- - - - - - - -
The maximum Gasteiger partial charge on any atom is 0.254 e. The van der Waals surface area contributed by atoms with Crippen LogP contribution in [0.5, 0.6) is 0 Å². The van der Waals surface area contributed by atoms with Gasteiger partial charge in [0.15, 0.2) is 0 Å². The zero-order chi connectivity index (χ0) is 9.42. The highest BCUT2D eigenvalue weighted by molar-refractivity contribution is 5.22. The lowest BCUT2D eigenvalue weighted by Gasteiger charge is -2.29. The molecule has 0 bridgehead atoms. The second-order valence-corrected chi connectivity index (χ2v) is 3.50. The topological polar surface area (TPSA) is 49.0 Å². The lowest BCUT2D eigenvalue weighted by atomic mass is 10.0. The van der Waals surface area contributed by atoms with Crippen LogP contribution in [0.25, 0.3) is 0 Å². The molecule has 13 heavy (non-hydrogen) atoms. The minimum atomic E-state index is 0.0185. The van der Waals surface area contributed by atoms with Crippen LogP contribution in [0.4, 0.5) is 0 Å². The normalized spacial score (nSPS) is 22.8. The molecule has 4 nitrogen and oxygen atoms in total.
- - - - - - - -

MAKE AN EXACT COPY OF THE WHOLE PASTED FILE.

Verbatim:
The maximum Gasteiger partial charge on any atom is 0.254 e. The van der Waals surface area contributed by atoms with Crippen LogP contribution in [0.5, 0.6) is 0 Å². The van der Waals surface area contributed by atoms with Gasteiger partial charge in [0.15, 0.2) is 0 Å². The zero-order chi connectivity index (χ0) is 9.42. The highest BCUT2D eigenvalue weighted by molar-refractivity contribution is 5.22. The lowest BCUT2D eigenvalue weighted by Gasteiger charge is -2.29. The molecule has 0 bridgehead atoms. The second-order valence-corrected chi connectivity index (χ2v) is 3.50. The topological polar surface area (TPSA) is 49.0 Å². The lowest BCUT2D eigenvalue weighted by atomic mass is 10.0. The van der Waals surface area contributed by atoms with Crippen LogP contribution in [0.25, 0.3) is 0 Å². The molecule has 13 heavy (non-hydrogen) atoms. The minimum atomic E-state index is 0.0185. The van der Waals surface area contributed by atoms with Crippen LogP contribution in [0.4, 0.5) is 0 Å². The normalized spacial score (nSPS) is 22.8. The molecule has 4 nitrogen and oxygen atoms in total.